Co-Founder Tom Proebstle, AIA

Axl Rose broke Tom’s Forty Under 40 trophy. You’ll have to ask him for the story.

Tom is a founding partner of Generator Studio. His passion for architecture began early on in Minneapolis when Grandma Betty took him on field trips downtown to see the buildings built by his great-great-grandfather, H.N. Leighton. A fascination with buildings grew into a passion, which today goes far beyond architecture to a quest for understanding the cultural influences and trends that inform design in general.

His influence is broad completing work as varied as a small urban condominium in downtown Kansas City to leading the master planning efforts for revitalizing downtown Dodge City, Kansas, to leading the design of an Olympic stadium in China. He has perfected the ability to set aside design agendas to create authentic and responsive architecture for his clients. 

Previously, Tom was founding partner and design director for Crawford Architects, leading the design work of the Kansas City and Sydney offices, with key projects the University of Northern Iowa’s McLeod Center, the Seattle Seahawks’ VMAC training facility, and Vector Arena in Auckland, New Zealand – their first modern arena. Early in his career, Tom joined Ellerbe Becket (AECOM) and quickly rose to be one of the brightest designers on the most sought-after projects in sports, namely, the hallowed ground of Conseco Fieldhouse and Lambeau Field — leading the design work for both. His achievements in the sports world have been nationally recognized, and in 2006 Tom was awarded “Forty Under 40” by the Sports Business Journal.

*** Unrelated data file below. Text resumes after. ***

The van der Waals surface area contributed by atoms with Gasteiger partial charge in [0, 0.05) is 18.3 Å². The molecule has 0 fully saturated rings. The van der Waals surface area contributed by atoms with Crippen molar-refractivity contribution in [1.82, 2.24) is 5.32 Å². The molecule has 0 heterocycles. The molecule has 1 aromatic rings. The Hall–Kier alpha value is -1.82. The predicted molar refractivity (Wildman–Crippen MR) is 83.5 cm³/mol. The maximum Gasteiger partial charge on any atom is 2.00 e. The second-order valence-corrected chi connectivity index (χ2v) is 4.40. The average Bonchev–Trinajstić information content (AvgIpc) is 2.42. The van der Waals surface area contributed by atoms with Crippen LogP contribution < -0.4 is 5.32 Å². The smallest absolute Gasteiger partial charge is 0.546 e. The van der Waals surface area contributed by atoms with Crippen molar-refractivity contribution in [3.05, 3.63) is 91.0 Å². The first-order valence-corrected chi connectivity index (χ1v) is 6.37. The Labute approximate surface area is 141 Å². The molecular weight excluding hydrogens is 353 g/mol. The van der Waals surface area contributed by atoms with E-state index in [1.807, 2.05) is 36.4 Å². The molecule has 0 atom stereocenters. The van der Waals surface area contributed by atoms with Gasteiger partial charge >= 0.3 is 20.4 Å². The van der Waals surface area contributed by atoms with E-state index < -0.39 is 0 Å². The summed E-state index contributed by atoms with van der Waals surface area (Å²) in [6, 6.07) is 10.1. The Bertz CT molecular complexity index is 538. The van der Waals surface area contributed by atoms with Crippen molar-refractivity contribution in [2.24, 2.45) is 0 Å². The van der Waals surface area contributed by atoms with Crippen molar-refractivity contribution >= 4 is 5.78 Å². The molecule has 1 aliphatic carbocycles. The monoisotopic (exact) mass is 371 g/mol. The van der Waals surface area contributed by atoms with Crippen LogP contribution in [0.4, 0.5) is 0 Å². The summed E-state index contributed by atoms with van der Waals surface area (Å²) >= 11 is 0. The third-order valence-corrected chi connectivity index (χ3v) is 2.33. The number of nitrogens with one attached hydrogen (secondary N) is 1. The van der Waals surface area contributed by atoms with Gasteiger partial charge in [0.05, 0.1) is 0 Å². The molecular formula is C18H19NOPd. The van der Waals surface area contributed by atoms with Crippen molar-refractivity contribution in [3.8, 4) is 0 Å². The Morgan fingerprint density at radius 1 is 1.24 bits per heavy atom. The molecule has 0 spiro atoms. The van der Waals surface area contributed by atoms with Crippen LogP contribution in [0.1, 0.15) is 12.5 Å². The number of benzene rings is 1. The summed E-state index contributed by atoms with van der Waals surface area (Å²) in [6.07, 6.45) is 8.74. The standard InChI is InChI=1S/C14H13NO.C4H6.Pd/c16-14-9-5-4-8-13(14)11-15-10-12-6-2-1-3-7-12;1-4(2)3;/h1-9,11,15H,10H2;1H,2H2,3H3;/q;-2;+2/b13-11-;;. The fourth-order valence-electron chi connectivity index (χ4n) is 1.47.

Tom strongly believes in giving back to his community. Among other endeavors, he is a board member for both the Child Protection Center and the Center for Architecture & Design and a member of the Downtown Council of Kansas City.

Paul Simon, complaining about motivation to write: “I don’t have any more ideas.”
Chuck Close: “Well of course you don’t have any ideas, Paul. Sitting around waiting for an idea is the worst thing you can do. All ideas come out of the work itself.”
NYT 2016